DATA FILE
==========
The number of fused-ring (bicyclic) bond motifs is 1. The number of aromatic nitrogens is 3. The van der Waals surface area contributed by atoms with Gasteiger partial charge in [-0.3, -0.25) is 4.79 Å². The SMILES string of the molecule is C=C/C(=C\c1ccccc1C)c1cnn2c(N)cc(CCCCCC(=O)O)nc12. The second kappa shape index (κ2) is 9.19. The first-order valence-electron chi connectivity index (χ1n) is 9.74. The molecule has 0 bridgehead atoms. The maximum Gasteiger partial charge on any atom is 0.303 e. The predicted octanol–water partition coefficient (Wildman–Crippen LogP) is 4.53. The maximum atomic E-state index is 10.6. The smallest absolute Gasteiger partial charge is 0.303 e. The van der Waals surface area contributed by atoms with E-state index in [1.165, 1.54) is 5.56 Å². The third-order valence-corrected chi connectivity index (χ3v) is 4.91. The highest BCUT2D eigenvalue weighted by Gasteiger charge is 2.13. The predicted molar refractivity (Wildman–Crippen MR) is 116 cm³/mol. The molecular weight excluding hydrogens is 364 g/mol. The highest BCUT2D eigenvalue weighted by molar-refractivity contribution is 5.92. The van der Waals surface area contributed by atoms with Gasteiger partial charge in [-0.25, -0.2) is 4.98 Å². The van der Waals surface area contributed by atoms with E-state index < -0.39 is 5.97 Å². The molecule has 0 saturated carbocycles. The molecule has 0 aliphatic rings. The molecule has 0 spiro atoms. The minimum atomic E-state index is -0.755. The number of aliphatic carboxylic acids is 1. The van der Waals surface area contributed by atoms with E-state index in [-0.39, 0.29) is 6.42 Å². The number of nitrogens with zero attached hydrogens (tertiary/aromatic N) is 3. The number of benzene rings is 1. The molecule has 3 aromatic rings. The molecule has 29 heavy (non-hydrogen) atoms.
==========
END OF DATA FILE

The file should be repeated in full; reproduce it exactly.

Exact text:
The number of fused-ring (bicyclic) bond motifs is 1. The number of aromatic nitrogens is 3. The van der Waals surface area contributed by atoms with Gasteiger partial charge in [-0.3, -0.25) is 4.79 Å². The SMILES string of the molecule is C=C/C(=C\c1ccccc1C)c1cnn2c(N)cc(CCCCCC(=O)O)nc12. The second kappa shape index (κ2) is 9.19. The first-order valence-electron chi connectivity index (χ1n) is 9.74. The molecule has 0 bridgehead atoms. The maximum Gasteiger partial charge on any atom is 0.303 e. The predicted octanol–water partition coefficient (Wildman–Crippen LogP) is 4.53. The maximum atomic E-state index is 10.6. The smallest absolute Gasteiger partial charge is 0.303 e. The van der Waals surface area contributed by atoms with E-state index in [1.165, 1.54) is 5.56 Å². The third-order valence-corrected chi connectivity index (χ3v) is 4.91. The highest BCUT2D eigenvalue weighted by Gasteiger charge is 2.13. The predicted molar refractivity (Wildman–Crippen MR) is 116 cm³/mol. The molecular weight excluding hydrogens is 364 g/mol. The highest BCUT2D eigenvalue weighted by molar-refractivity contribution is 5.92. The van der Waals surface area contributed by atoms with Gasteiger partial charge in [-0.25, -0.2) is 4.98 Å². The van der Waals surface area contributed by atoms with E-state index < -0.39 is 5.97 Å². The molecule has 0 saturated carbocycles. The molecule has 0 aliphatic rings. The molecule has 0 spiro atoms. The minimum atomic E-state index is -0.755. The number of aliphatic carboxylic acids is 1. The van der Waals surface area contributed by atoms with E-state index in [-0.39, 0.29) is 6.42 Å². The number of nitrogens with zero attached hydrogens (tertiary/aromatic N) is 3. The number of benzene rings is 1. The molecule has 3 aromatic rings. The molecule has 29 heavy (non-hydrogen) atoms.